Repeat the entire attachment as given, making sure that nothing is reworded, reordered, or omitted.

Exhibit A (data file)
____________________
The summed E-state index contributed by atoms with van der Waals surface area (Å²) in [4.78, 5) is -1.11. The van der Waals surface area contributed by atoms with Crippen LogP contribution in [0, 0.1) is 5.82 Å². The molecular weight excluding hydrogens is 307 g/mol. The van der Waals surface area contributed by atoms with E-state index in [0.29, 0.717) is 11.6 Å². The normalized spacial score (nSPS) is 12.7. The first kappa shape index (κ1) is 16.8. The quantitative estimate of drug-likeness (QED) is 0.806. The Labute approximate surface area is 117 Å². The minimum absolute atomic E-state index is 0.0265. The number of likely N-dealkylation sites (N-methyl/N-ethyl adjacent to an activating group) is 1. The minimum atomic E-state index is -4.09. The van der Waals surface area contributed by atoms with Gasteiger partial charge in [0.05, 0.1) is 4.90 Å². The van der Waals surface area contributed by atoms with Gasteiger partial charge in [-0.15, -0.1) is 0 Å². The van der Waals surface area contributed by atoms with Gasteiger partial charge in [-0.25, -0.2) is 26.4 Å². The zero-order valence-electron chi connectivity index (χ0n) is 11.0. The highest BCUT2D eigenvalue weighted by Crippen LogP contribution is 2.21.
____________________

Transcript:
The summed E-state index contributed by atoms with van der Waals surface area (Å²) in [4.78, 5) is -1.11. The van der Waals surface area contributed by atoms with Crippen LogP contribution in [0, 0.1) is 5.82 Å². The molecular weight excluding hydrogens is 307 g/mol. The van der Waals surface area contributed by atoms with E-state index in [0.29, 0.717) is 11.6 Å². The normalized spacial score (nSPS) is 12.7. The first kappa shape index (κ1) is 16.8. The quantitative estimate of drug-likeness (QED) is 0.806. The Labute approximate surface area is 117 Å². The minimum absolute atomic E-state index is 0.0265. The number of likely N-dealkylation sites (N-methyl/N-ethyl adjacent to an activating group) is 1. The minimum atomic E-state index is -4.09. The van der Waals surface area contributed by atoms with Gasteiger partial charge in [0.05, 0.1) is 4.90 Å². The van der Waals surface area contributed by atoms with Gasteiger partial charge in [-0.15, -0.1) is 0 Å². The van der Waals surface area contributed by atoms with Gasteiger partial charge in [-0.25, -0.2) is 26.4 Å². The zero-order valence-electron chi connectivity index (χ0n) is 11.0. The highest BCUT2D eigenvalue weighted by Crippen LogP contribution is 2.21.